Dear West End Producer: ‘Why do people tell actors about their amdram-star nephew?’
Why, when you reveal your career, do people insist on telling you about their nephew/friend/neighbour who is a local amdram star/who has been in 6 films as an extra? Doesn’t happen to plumbers…
— Christopher Edge (@ChrisEdgeActor) June 12, 2018
People do it to feel as though they relate to you. It is done out of kindness and a willingness to show they know someone in the business. Some actors, however, believe they are having the mickey taken out of them. This is unlikely to be the case. Mostly, it is people who admire you.
I can see how it is frustrating: the neighbour who tells you about the local amdram show they’re in, or the family friend who loves reminiscing about playing the backside of a cow in a panto. But these lovely amateurs are simply excited about you being a professional – so, try not to take it in a negative way.
Acting is one of those ‘bohemian’ careers that many people wish they had the bravery to pursue. So, they spend their lives working in ‘normal’ jobs, and get their theatrical fulfilment in amateur dramatic societies, or by being an occasional extra in a film. And this is nothing to be scoffed at. If it allows someone to feel creative, while getting paid at the same time (doing extra work), then it can only be a good thing.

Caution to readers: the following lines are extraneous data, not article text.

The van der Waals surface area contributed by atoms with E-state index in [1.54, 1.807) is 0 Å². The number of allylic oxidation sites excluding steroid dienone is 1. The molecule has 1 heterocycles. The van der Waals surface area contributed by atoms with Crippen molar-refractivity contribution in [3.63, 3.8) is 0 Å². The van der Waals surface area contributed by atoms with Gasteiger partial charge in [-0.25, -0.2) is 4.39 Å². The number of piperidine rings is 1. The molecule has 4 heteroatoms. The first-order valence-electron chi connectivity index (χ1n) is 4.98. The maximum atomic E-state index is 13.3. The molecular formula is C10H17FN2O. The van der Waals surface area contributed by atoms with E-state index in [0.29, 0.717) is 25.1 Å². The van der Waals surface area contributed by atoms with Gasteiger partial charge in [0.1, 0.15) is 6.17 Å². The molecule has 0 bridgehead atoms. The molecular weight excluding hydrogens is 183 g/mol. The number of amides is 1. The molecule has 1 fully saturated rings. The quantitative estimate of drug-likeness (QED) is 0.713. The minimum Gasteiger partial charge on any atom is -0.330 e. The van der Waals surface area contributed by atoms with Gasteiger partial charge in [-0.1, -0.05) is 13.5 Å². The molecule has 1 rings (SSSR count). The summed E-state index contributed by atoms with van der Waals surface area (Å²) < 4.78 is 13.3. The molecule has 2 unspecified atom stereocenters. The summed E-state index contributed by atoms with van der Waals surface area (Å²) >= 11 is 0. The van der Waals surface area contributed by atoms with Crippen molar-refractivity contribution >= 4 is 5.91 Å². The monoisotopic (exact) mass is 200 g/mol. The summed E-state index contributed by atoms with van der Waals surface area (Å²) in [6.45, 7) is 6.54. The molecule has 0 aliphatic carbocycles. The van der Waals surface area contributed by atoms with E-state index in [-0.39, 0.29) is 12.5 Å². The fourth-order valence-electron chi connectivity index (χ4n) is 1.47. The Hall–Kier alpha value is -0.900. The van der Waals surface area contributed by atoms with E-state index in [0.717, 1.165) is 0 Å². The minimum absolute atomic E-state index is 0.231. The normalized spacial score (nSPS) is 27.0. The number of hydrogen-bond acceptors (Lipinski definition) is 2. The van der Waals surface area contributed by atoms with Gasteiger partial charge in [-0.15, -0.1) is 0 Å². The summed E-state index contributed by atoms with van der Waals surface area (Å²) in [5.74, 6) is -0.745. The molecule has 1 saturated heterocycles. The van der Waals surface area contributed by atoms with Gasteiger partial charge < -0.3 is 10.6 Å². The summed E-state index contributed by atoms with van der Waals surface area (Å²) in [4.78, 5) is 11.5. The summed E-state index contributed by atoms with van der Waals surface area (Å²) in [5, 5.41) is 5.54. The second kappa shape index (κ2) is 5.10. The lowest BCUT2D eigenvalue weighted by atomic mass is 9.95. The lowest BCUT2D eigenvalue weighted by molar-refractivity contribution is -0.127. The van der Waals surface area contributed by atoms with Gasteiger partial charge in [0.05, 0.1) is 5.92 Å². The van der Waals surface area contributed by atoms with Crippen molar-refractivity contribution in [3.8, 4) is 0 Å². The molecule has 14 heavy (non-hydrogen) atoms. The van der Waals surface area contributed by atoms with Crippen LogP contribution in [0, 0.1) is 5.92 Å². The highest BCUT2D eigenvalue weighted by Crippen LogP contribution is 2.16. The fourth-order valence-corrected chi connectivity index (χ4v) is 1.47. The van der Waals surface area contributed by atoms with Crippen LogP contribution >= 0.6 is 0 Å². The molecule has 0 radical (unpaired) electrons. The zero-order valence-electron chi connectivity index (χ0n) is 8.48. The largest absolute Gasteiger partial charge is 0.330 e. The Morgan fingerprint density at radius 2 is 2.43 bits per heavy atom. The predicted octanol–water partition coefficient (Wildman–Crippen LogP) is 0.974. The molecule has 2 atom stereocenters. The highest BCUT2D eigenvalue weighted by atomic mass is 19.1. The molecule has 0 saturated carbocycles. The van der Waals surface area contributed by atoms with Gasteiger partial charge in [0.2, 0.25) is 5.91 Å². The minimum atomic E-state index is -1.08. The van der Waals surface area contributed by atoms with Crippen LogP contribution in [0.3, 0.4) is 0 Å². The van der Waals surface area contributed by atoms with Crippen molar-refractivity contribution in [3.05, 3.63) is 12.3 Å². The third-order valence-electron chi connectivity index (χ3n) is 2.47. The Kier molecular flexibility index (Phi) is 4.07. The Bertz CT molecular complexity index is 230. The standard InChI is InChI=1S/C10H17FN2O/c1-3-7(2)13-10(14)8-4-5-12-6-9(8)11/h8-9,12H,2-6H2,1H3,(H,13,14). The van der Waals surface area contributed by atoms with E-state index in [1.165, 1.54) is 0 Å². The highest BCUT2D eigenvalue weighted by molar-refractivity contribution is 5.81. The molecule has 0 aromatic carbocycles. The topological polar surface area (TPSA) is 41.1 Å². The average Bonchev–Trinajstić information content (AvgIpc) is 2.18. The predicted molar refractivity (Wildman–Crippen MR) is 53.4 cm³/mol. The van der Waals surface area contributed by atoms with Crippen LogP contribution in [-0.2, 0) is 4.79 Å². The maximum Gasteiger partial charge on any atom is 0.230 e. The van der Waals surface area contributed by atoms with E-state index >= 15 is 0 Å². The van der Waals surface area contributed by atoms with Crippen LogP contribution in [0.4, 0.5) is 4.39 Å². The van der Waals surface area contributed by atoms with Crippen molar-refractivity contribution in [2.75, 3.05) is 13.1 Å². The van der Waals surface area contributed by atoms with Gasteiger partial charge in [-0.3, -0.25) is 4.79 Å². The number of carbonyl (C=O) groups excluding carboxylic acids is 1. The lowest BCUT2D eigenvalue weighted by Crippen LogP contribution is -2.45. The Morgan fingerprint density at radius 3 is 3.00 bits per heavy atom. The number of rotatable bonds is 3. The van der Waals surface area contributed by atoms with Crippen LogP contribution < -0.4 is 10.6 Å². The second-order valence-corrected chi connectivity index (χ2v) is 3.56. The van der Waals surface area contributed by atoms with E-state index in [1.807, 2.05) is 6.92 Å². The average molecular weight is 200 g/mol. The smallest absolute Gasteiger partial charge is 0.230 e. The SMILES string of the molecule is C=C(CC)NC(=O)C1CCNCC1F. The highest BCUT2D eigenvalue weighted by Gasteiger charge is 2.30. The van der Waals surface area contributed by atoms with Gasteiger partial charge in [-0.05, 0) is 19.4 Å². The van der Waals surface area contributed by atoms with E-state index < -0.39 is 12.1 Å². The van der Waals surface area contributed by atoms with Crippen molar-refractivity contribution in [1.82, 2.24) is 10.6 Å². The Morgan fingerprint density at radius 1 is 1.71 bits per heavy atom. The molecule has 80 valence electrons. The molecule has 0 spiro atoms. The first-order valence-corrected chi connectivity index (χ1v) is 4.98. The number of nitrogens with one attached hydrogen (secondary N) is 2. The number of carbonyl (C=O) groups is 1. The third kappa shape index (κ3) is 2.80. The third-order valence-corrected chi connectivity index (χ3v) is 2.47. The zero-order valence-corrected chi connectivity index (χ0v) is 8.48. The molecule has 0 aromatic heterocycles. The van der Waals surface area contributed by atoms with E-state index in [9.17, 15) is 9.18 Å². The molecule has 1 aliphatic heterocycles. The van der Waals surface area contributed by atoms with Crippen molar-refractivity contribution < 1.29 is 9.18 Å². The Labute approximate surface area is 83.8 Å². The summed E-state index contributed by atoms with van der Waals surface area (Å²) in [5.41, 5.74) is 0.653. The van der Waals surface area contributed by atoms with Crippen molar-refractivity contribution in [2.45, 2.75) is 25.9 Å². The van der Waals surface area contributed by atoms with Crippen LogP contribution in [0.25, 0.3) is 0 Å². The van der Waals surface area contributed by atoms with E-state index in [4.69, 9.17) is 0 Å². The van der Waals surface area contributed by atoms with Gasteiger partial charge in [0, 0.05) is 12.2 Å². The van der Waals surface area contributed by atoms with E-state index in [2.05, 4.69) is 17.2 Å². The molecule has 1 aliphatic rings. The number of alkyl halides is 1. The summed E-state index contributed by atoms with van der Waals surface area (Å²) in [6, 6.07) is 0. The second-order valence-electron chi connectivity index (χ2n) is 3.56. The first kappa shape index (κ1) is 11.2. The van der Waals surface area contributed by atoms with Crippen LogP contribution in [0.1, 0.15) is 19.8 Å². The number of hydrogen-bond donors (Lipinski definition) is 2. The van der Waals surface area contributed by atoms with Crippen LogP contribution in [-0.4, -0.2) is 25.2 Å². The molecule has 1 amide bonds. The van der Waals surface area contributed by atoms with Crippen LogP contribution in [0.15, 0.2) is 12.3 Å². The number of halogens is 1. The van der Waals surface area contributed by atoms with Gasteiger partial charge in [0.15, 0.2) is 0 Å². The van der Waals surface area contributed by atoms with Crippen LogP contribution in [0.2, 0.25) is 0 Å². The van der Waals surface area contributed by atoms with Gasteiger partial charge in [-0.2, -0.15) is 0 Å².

I know many ex-professionals who get their acting ‘kick’ from being in amateur productions. And it is easy to understand why. Amateur shows allow performers of all standards to put on a show, and they come with the added bonus of a social life. Often these amateur shows are directed by professional directors, sometimes with a bigger budget than pro shows – and the standard of work can be marvellous. Amateur shows will usually run for a week maximum, but certainly give people the chance to feel as though they’re in a proper production.
You are living a life many people wish they had the bravery to pursue. So, it is only natural that they’re inquisitive about being a professional actor. But of course, this can be frustrating, particularly when they repeatedly ask the same questions. So, as an actor, you have to learn to expect certain questions every Christmas, Easter, birthday, funeral, Bar Mitzvah, and family gathering. These include:
• What would I have seen you in?
• Who is the most famous person you’ve met?
• Have you been on telly?
• Did you go to RADA?
• Do you know Judi Dench?
• What do you do when you’re resting?
• Have you got an agent?
• Why weren’t you on Game of Thrones? You sound northern.
• Why don’t you get a better agent?
• Have you thought about writing to the director of Hollyoaks?
• Can you do a song/speech/some acting for me?
• Why don’t you just get a normal job?
Of course, even though these questions come from a harmless and supportive place, people don’t realise that – by asking them – they are killing your soul. So, next time you find yourself bombarded with such questions, just smile through gritted teeth, and be thankful you don’t spend your life working in admin, dear.
Send questions to your dear agony aunt via Twitter @westendproducer
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